For multi-disk cartridge applications, then, the existing disk drives are not satisfactory. The rigid diskette drive and single-disk optical cartridge both permit the user to withdraw the diskette at any time by pushing an eject button. The floppy drive permits the user to withdraw the diskette at any time by pivoting the latch and slidably withdrawing the diskette.

At first glance, some benefit appears to be available by studying systems related to compact disks (“CDs”) used to play music. Like the multi-disk optical cartridge of the computer industry, music CDs are often dispensed in multiple disk magazines. The user first places multiple CDs in different trays of a CD magazine, and then the user loads the CD magazine into a CD player. Then, the CD player individually loads a CD, optically reads it, and generates an electrical signal representative of the digital music stored on the CD.

Like multi-disk cartridge drives in computers, CD players are potentially vulnerable to damage from premature removal of the CD magazine. In particular, a CD player may be damaged if the CD magazine is withdrawn while the CD player is inserting a CD into the CD magazine or removing a CD therefrom. Thus, engineers have designed CD players that enclose their CD magazines sufficiently to prevent users from gripping and removing the CD magazines. When the CD magazine is inserted sufficiently into the CD player, the CD player mechanically conveys the CD magazine deeply into the CD player, often so that the CD magazine's face is flush with the CD player's face. This prevents premature removal of the CD magazine, since the user simply cannot get a grip on the CD magazine. To remove the CD magazine, the user presses an “unload” button, causing the CD player to restore all CDs to the CD magazine and eject the CD magazine.

Although CD players may provide certain advantages for some applications, this art is unsatisfactory for use with the new multi-disk optical cartridges of the computer industry. First, as mentioned above, a CD player effectively locks-in a CD magazine by enveloping it so deeply that a user cannot grip the CD magazine. However, as discussed above, computer-readable multi-disk cartridges are constructed so that a grippable face of the cartridge protrudes from a drive when the cartridge is inserted into the drive. With this arrangement, the cartridge cannot be drawn into the drive, as a CD magazine would be drawn into a CD player. In fact, this would be undesirable since it may be advantageous to insert a multi-disk cartridge into a disk drive, load one disk from the cartridge into the disk drive, then permit a user or a library picker to remove the disk from the drive without disturbing the presently loaded disk. However, a multi-disk cartridge of this arrangement is susceptible to premature removal from the disk drive, presenting a problem that is not addressed by the CD art.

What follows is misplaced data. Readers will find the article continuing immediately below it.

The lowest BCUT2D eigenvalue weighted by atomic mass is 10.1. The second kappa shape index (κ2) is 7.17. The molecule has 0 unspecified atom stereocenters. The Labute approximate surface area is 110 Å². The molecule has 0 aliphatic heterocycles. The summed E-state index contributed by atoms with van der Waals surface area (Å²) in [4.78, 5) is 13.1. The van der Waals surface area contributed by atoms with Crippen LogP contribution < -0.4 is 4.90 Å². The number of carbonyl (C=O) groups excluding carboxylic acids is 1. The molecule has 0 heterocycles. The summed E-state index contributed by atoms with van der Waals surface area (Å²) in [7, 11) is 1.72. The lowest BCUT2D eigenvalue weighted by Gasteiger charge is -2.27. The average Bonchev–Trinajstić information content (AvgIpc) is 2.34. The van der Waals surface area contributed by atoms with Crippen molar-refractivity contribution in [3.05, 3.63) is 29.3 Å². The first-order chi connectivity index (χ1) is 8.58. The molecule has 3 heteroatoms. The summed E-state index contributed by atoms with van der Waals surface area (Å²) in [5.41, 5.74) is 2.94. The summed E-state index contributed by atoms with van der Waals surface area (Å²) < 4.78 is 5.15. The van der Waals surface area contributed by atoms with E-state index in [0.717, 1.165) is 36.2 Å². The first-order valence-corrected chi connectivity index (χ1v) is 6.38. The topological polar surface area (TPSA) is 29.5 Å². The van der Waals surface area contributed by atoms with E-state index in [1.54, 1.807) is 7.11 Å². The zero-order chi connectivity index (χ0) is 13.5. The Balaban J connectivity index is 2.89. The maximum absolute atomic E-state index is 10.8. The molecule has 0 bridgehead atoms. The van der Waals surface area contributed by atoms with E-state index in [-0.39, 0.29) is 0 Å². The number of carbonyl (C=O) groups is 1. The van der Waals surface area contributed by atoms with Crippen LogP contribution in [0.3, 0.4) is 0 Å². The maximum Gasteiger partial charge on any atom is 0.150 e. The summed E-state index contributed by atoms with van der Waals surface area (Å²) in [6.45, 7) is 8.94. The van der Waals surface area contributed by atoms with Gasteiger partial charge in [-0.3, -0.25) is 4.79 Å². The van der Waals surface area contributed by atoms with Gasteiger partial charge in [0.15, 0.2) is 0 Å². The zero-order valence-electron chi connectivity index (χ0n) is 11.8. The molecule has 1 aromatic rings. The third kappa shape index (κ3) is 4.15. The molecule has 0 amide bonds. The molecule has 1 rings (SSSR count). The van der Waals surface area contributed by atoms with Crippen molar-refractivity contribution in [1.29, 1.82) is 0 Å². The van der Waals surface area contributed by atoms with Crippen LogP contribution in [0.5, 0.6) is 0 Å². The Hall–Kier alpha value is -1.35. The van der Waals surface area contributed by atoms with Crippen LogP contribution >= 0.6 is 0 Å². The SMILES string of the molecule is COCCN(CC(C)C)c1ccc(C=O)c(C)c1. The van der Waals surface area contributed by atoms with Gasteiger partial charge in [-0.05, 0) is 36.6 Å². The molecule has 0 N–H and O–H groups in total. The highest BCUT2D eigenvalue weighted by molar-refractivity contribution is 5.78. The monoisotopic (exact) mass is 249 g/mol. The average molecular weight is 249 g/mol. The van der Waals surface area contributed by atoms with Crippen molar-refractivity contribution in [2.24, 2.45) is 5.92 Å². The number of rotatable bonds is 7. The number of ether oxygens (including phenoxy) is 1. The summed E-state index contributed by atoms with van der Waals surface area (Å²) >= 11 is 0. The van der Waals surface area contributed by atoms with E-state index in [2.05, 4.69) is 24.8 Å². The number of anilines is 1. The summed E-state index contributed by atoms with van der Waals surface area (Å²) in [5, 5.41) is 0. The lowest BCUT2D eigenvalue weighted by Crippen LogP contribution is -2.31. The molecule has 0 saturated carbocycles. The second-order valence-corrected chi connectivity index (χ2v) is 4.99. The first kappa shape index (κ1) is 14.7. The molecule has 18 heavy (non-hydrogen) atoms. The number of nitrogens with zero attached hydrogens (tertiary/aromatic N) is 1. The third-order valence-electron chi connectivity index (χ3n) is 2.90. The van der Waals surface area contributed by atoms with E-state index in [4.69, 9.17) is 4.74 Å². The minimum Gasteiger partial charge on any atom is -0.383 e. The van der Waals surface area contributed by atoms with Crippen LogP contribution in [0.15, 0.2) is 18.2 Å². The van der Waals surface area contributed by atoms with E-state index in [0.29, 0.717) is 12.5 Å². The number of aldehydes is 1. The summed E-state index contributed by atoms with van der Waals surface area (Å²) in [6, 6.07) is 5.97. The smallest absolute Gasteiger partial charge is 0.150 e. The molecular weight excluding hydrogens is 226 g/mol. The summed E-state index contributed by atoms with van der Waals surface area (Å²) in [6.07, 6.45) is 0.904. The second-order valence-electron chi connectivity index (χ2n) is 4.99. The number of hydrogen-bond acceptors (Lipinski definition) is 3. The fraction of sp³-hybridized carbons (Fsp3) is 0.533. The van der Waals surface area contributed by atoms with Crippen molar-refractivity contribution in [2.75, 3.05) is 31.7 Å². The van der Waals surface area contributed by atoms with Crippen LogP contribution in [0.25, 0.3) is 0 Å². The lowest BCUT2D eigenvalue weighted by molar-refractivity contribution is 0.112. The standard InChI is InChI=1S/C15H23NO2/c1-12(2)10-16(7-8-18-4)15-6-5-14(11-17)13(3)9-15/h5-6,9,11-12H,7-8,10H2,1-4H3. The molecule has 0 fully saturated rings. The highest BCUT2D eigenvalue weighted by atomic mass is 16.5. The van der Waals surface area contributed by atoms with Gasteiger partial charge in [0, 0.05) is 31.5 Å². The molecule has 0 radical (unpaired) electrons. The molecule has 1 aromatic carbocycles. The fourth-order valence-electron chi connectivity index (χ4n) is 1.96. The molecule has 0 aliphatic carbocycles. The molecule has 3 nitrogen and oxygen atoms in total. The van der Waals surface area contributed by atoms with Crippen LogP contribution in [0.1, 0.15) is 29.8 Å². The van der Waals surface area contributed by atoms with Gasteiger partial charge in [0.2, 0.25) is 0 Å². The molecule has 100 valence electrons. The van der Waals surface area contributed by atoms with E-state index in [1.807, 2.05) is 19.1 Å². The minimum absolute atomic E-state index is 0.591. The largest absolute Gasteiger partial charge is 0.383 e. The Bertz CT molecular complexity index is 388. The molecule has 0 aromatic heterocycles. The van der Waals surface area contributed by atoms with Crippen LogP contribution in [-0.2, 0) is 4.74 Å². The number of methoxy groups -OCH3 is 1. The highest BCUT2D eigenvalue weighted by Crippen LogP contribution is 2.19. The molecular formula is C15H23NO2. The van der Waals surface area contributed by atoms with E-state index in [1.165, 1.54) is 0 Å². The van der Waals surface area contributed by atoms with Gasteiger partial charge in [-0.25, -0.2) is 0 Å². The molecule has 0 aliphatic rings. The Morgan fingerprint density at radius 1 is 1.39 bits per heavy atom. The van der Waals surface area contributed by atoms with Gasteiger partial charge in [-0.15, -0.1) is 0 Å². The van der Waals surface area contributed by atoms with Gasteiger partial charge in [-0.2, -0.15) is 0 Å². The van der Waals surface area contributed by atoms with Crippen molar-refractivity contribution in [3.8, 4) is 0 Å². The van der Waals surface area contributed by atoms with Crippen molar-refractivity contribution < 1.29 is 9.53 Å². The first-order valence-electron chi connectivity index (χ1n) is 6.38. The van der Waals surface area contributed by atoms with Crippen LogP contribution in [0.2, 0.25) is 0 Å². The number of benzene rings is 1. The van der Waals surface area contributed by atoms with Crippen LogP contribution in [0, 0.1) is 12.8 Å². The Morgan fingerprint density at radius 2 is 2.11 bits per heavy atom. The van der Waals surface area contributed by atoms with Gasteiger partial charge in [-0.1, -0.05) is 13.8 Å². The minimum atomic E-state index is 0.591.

Accordingly, the state of the art is inadequate to solve the problems presented by the new multi-disk optical cartridge systems.

SUMMARY OF THE INVENTION

Generally, the invention concerns a method and apparatus for ensuring the proper position and orientation of a multi-disk cartridge, and for selectively locking the cartridge while it is inserted in a disk drive to prevent withdrawal of the cartridge while the disk drive is conveying one of the cartridge's disks. The disk drive of the invention includes a cartridge guide to slidably receive the multi-disk cartridge, as well as a disk picker positioned relative to the cartridge guide to exchange disks between the cartridge and a spindle. Proximate the cartridge guide, an electrically operated locking mechanism is mounted, which is responsive to an electrical input signal provided by a host to selectively lock the cartridge in place while the cartridge is inserted into the cartridge guide. In an illustrative embodiment, the cartridge may comprise a container for storing optical data storage media. The locking mechanism preferably comprises a solenoid, which selectively holds a latch in place to prevent withdrawal of the cartridge from the drive. In this respect, the multi-disk cartridge of the invention may define a notch, in a position to aid the latch and the locking mechanism.